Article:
Cognitive Therapy for Challenging Problems: What to Do When the Basics Don't Work

Cognitive Therapy for Challenging Problems: What to Do When the Basics Don't Work

Cognitive Therapy for Challenging Problems: What to Do When the Basics Don't Work

Cognitive Therapy for Challenging Problems: What to Do When the Basics Don't Work

Synopsis

Following on the success of the bestselling Cognitive Therapy: Basics and Beyond, this groundbreaking book from Judith S. Beck addresses what to do when a patient is not making progress in cognitive-behavioral therapy. Provided is practical, step-by-step guidance on conceptualizing and solving frequently encountered problems, whether in developing and maintaining the therapeutic alliance or in accomplishing specific therapeutic tasks. While the framework presented is applicable to a range of challenging clinical situations, particular attention is given to modifying the longstanding distorted beliefs and dysfunctional behavioral strategies of people with personality disorders. Helpful appendices include a reproducible assessment tool, and the Personality Belief Questionnaire.

Excerpt

This volume by Dr. Judith S. Beck is a major contribution to the literature addressing cognitive therapy with patients who have difficult problems. Through her own work with patients and her supervision of other therapists, Dr. Beck has been able to delineate the typical problems that thwart the progress of therapy and discourage therapist and patient alike. Until fairly recently these problems were considered manifestations of “resistance,” “negative transference reactions,” or “passive–aggressive tendencies” by many therapists. In response, many therapists are inclined to simply throw up their hands in frustration, not knowing what to do next.

Instead of yielding to these obstacles in therapy, Dr. Beck has consistently reframed these difficulties as identifiable, well-recognized problems with specific boundaries and characteristics. By categorizing the problems into specific domains, she has provided a readily available key to their complexities. Dr. Beck has thus drawn on her vast experience to outline the appropriate approach for each of the difficulties: (1) conceptualizing the problem in terms of the patient's developmental history, core beliefs and assumptions, and dysfunctional cognitions and behaviors, and (2) designing relevant strategies and techniques to solve the problem. Since each problem is different, it is necessary for therapists to adapt their therapeutic strategies accordingly, as artfully outlined in this volume.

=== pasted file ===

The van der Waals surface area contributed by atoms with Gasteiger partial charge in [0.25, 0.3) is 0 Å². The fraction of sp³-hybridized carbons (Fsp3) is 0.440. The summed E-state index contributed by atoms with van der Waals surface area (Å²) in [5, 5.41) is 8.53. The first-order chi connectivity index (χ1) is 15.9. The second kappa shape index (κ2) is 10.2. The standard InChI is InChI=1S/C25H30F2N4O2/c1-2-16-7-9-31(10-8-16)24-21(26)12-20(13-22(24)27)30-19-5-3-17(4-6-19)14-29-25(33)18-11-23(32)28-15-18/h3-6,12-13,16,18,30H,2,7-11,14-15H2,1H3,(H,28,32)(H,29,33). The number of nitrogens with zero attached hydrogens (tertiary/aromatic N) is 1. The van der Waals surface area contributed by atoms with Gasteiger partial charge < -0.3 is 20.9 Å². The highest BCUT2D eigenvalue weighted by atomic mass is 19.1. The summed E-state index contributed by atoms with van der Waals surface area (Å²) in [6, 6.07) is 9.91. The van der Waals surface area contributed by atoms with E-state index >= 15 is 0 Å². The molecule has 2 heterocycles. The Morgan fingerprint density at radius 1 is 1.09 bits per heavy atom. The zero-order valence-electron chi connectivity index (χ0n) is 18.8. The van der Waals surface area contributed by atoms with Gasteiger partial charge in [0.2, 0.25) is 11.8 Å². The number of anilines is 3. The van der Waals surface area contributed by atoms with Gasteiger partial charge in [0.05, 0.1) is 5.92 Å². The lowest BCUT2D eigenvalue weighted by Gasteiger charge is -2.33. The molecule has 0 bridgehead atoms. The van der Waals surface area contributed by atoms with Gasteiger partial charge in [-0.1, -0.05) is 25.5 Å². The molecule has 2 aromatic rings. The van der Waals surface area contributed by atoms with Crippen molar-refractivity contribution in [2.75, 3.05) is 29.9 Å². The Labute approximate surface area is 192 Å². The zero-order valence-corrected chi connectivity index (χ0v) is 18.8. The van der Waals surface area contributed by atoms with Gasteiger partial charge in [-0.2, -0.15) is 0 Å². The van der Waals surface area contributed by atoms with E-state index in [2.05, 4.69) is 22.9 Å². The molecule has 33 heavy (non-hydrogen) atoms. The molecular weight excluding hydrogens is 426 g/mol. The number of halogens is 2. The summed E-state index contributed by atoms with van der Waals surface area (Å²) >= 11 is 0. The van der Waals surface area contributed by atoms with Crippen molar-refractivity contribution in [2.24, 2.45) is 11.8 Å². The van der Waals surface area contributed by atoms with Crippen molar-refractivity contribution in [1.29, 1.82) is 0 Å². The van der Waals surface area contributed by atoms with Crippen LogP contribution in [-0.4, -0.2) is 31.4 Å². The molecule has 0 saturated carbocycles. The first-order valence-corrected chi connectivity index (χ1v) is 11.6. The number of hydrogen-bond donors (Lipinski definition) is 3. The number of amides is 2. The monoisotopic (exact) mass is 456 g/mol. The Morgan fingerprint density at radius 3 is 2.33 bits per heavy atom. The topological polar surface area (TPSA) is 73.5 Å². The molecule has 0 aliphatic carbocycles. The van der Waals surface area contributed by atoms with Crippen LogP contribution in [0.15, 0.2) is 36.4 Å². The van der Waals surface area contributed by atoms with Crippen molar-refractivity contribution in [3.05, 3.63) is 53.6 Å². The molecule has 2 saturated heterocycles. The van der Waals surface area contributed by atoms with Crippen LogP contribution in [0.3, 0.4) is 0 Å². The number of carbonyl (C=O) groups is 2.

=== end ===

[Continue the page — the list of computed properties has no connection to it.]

The burden on the therapist was not always as heavy. In the early years of cognitive therapy, we were able to focus simply on our patients' here-and-now problems and prescribe relevant techniques. For depressed patients, this consisted of behavioral activation through activity scheduling, completing dysfunctional thought records, and engaging in practical problem solving. In general, the depression (or anxiety disorder) had disappeared by the 10th session and we scheduled one more simply for relapse prevention (Rush, Beck, Kovacs, & Hollon, 1977). As time passed . . .

Search by... Author
Show... All Results Primary Sources Peer-reviewed

Oops!

An unknown error has occurred. Please click the button below to reload the page. If the problem persists, please try again in a little while.